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I want to enable the user to search for other users across multiple columns in the user model. Namely the first_name, last_name, and email fields. I'm doing MySQL full text search for now but I'm not convinced that's the right way for me to proceed. Does anybody know how MySQL full text searching stacks up against Solr and other third party providers?

I'm looking at searchify and websolr as potentials. But for 1 table to do full text searching across 3 columns, would it be worth it?

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2 Answers 2

up vote 3 down vote accepted

Searching against the database itself is rather slow. The recommended approach is using a search engine, like Solr, Whoosh, etc to generate the indexes. Haystack is a very useful django app that let's you abstract the search engines and have templates to use when indexing.

So with the template you can have a template like:

{{user.first_name}}
{{user. last_name}}
{{user.email}}

And it will generate the search results you're looking for.

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Question though...if I want to use websolr or any of the alternatives, can it automatically index tables from MySQL database automatically? Cannot find any information on it... –  KVISH Jul 24 '12 at 13:59
    
Yeah that's the good thing about it. Take a look at the Haystack documentation. Basically you would create a template like the one I posted, and then run an indexing command; after that, you're ready to go. –  leonsas Jul 24 '12 at 15:00
    
Also, for development purposes, I would recommend the Whoosh search engine, which is completely written in Python, and I feel it's much easier to setup and 'play' with it. –  leonsas Jul 24 '12 at 15:08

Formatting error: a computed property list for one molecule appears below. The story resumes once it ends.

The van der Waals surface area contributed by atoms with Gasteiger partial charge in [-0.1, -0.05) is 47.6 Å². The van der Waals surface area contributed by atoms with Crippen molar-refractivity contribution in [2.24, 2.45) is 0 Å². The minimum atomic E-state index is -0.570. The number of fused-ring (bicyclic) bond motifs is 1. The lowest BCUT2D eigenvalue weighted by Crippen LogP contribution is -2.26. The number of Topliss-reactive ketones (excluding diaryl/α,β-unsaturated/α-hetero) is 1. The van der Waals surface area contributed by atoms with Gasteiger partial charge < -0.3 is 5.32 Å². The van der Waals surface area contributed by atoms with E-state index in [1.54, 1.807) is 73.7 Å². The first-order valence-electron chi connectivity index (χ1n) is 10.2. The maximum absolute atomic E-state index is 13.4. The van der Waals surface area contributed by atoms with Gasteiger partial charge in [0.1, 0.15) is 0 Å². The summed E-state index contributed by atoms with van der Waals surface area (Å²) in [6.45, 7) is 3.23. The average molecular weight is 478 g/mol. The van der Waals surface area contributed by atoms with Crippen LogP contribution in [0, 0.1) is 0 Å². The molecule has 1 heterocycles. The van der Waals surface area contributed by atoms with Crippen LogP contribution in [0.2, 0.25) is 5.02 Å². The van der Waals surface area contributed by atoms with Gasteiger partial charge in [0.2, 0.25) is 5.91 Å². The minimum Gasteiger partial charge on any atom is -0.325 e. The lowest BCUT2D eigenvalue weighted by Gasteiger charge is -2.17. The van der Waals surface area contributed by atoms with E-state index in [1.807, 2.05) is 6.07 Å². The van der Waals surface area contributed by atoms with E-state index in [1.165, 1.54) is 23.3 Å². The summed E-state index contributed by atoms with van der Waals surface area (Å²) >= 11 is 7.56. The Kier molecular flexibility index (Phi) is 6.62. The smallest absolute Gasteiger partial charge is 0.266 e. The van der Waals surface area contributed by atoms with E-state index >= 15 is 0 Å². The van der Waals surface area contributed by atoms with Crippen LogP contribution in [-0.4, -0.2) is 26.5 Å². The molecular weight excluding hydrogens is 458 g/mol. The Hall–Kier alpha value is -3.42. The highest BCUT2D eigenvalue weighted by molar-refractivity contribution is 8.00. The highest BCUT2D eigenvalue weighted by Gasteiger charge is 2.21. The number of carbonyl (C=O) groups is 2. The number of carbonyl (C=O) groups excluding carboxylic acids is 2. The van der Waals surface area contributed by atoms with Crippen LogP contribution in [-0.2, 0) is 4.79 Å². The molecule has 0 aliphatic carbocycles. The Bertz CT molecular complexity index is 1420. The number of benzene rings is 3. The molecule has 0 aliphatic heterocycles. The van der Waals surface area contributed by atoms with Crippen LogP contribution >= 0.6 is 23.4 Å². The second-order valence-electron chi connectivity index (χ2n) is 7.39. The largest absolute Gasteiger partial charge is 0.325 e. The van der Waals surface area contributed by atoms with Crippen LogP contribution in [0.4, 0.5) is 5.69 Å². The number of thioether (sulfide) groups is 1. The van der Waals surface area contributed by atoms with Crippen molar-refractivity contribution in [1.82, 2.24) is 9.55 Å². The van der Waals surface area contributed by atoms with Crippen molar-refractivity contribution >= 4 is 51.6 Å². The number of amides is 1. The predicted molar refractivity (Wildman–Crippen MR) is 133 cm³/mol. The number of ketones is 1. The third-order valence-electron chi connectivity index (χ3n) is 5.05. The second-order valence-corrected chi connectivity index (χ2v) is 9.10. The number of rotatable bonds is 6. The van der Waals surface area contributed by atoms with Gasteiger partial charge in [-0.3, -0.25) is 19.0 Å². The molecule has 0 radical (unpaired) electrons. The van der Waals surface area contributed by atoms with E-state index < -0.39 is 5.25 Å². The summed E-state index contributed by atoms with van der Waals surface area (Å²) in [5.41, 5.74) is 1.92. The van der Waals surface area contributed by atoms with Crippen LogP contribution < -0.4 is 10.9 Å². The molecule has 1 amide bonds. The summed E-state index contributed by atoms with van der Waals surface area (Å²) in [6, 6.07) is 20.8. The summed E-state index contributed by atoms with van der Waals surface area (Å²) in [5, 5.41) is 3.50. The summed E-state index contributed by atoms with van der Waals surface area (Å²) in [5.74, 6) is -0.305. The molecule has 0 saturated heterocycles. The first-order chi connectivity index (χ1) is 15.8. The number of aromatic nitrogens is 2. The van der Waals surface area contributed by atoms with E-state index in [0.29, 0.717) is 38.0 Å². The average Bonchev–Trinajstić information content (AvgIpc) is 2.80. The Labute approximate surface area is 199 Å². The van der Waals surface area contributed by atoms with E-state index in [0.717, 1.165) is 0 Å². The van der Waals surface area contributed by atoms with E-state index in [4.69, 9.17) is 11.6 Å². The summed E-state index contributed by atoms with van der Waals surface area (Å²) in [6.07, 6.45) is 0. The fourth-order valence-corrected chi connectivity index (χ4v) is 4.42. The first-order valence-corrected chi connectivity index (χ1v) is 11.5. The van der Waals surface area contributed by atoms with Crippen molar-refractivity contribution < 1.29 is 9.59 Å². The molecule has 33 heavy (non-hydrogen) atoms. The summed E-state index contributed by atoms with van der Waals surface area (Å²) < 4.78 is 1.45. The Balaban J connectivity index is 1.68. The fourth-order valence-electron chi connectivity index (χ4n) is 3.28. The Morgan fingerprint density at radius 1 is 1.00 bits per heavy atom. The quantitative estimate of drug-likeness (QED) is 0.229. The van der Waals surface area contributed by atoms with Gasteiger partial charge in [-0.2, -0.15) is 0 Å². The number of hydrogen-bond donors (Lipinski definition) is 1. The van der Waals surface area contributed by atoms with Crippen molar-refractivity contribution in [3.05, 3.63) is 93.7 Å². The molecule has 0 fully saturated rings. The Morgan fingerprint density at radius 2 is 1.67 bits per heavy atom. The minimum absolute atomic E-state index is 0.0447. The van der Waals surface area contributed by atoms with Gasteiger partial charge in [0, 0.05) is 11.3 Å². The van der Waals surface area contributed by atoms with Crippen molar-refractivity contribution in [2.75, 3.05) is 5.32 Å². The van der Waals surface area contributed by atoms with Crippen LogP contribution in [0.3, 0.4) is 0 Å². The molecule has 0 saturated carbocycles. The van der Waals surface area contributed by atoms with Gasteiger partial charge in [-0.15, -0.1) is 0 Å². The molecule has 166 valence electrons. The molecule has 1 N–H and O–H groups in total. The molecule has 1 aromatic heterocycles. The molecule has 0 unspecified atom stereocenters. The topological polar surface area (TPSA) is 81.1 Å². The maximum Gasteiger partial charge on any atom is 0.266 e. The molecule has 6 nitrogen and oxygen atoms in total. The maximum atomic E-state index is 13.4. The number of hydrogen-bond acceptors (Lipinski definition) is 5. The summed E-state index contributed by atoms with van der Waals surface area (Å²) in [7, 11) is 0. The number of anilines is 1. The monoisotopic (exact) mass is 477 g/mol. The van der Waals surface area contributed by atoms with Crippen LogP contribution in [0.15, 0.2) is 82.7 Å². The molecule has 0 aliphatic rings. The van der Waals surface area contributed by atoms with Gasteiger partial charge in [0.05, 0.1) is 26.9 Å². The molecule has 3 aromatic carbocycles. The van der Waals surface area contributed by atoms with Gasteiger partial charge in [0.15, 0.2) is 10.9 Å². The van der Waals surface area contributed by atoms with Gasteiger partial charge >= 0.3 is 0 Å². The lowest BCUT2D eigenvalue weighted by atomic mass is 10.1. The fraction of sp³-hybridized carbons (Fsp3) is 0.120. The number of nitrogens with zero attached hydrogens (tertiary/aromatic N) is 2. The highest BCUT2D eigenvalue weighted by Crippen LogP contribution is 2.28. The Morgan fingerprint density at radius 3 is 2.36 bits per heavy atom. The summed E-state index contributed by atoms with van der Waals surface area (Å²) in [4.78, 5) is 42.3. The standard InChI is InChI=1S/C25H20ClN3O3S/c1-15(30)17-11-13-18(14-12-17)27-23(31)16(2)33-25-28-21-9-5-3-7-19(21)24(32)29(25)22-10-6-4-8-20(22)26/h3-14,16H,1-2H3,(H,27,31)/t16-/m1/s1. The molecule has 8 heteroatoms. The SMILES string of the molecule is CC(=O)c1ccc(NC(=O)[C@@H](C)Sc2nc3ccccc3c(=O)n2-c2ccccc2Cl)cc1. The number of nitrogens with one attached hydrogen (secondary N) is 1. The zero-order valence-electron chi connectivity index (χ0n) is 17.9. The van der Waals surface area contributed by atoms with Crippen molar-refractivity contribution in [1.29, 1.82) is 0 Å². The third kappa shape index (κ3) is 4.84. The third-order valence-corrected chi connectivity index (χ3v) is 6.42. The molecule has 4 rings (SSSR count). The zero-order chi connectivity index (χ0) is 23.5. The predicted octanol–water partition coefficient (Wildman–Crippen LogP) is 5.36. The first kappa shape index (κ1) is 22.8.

This is how I do it

#search.py
import re

from django.db.models import Q

def normalize_query(query_string,
                    findterms=re.compile(r'"([^"]+)"|(\S+)').findall,
                    normspace=re.compile(r'\s{2,}').sub):
    return [normspace(' ', (t[0] or t[1]).strip()) for t in findterms(query_string)] 

def get_query(query_string, search_fields):
    query = None
    terms = normalize_query(query_string)
    for term in terms:
        or_query = None
        for field_name in search_fields:
            q = Q(**{"%s__icontains" % field_name: term})
            if or_query is None:
                or_query = q
            else:
                or_query = or_query | q
        if query is None:
            query = or_query
        else:
            query = query & or_query
    return query

And the view:

# views.py
from django.shortcuts import render_to_response
from django.contrib.auth.models import User

def search(request):
    query = request.GET.get('q', '')
    if query:
        entry_query = get_query(query, ['first_name', 'last_name', 'email'])
        users = User.objects.filter(entry_query).order_by('-pub_date')
    else:
        entries_list = []
    return render_response(request, 'blog/list.html', {'entries': entries_list})
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What is the performance for this? –  KVISH Jul 24 '12 at 13:41
    
I don't have any high traffic site to tell you, but in a standar traffic site works actually great! –  nicowernli Jul 24 '12 at 20:53

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